I think we should spy on the Russian Space program and find out why they can fly space station trips at half our cost.
When I heard and read the story about 11 people in Boston, New York and Washington being arrested by the FBI for spying for the Russian Federation, I had flashbacks of the 1960s and the heydays of the Cold War.
Other thoughts that fought for immediate attention in my brains were: Better the Russians, than the Taliban or bin Laden; so what’s going to happen to the Space Station now that the Shuttle Program has almost reached its end; should I check out my neighbors? He looks Russian and she is way too friendly when I get my mail from the mailbox.
Yet a smile spreads across my face when I remembered the 1966 hitsong “Russian Spy and I” from the Dutch band The Hunters which youTube gave me a great rendition of
The Cold War was much sexier than today’s war on terrorism
The number of casualties was infinitely smaller on both sides and we each knew our “enemy”. Of course it could be that reminiscing about the Cold War is embedded in “good old day nostalgia”, but even the Olympic Games were more interesting as it embodied the peaceful version of “war”. Think about all the movies Hollywood gave us and how many Movie Stars built their careers on Moscow versus Wahsington.
I bet you that with the FBI releasing their investigation in Cloak and Dagger style rhetoric, even Arnold Schwarzenegger may decide to become an action hero again after leaving California’s Governor seat in November.
Reportedly one spy is a 28-year-old divorcee with a masters in economics, an online real-estate business, a fancy Financial District apartment and a Victoria’s Secret body. According to the New York Post, she had been passing information to a Russian government official every Wednesday since January. Now tell me wouldn’t that whet your appetite more than yet another story about boring bin Laden antics?
Of course there is much more to the picture of a changed world in 2010, where Obama and Russian Federation President Medvedev met over Cheeseburgers and fries last week in Canada, discussing a new round of Russian-USA relationships.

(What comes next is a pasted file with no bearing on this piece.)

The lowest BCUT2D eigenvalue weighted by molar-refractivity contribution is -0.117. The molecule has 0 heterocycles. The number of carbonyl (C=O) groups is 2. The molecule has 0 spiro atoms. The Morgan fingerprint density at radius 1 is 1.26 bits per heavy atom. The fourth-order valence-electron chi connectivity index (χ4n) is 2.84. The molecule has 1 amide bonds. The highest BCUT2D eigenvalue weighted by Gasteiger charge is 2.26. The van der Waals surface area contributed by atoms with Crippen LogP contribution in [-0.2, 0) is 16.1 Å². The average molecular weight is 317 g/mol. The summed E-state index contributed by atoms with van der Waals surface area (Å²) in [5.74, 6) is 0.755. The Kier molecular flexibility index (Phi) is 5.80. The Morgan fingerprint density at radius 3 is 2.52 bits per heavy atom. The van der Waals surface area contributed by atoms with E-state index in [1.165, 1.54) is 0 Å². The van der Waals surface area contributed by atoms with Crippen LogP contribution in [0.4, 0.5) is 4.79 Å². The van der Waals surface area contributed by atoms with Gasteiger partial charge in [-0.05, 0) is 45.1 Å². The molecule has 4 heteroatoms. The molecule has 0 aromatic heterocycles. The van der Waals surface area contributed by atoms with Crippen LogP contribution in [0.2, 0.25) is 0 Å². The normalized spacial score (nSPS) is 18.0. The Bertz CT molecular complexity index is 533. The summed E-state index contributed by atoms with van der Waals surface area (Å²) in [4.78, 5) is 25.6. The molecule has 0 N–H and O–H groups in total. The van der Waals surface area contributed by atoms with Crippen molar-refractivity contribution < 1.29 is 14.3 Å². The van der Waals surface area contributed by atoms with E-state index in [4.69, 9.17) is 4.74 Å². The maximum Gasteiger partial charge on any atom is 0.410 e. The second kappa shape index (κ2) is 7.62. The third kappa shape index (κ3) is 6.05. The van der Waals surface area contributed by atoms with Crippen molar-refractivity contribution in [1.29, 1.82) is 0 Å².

And how about the administration’s decision to cancel our space shuttle program and instead hitching rides to and from the space station with our good friends, the Russians. OK, so far maybe it doesn’t seem too out of place. Our shuttles are getting old and it would cost a tremendous amount of money to design and build new ones, not to mention all the cost over runs that are always associated with any massive government project.
What is it costing us right now to go to the space station on our own shuttles? Well about $450 million.
Of course we own the vehicle and we can fill all the seats if we choose and still that surely seems like a lot of cash for a ride to the station and back, doesn’t it? Well, perhaps our elected leaders have figured out a way to save us, you and I, some money by outsourcing this service, after all, this is no different from what many U.S company’s have done in sending their jobs overseas, right? They are saving big time and pass these savings on to you and me. Right?
So just how much will we save by “farming” out our space transportation service? Our (former) good friends, the Russians are only going to charge us $55.8 million for a round trip ticket, that would be “per person.” It’s time to break out the old calculator and multiply this by an average passenger list of 4, (the other 3 are shuttle crew). We are now going to pay the Russians $223.2 million to do the same job and save about $225 million in the process. Great decision to outsource I would say, but what happens now that the FBI has discovered that Russians are still spying on us? Aerospacial technology has probably some of the most sought after secrets in the world today, considering that Space is the Next Frontier to conquer?
But not to worry fellow Americans. Boeing is already building a Space Shuttle Replacement and reports to be far ahead of a 2016 delivery schedule. Of course they still have to figure out which rocket system to use to propel the shuttle into space, but a quick calculation tells me that at 4 shuttle flights a year over the next 5 years,our savings by using the Russians would be 20 flights x $225 million is $4.5 billion. That should be enough to build a new rocket. And if not, imagine how our astronaut passengers on the Russian shuttle can spy on them and find out once and for all why they can do it cheaper than we can.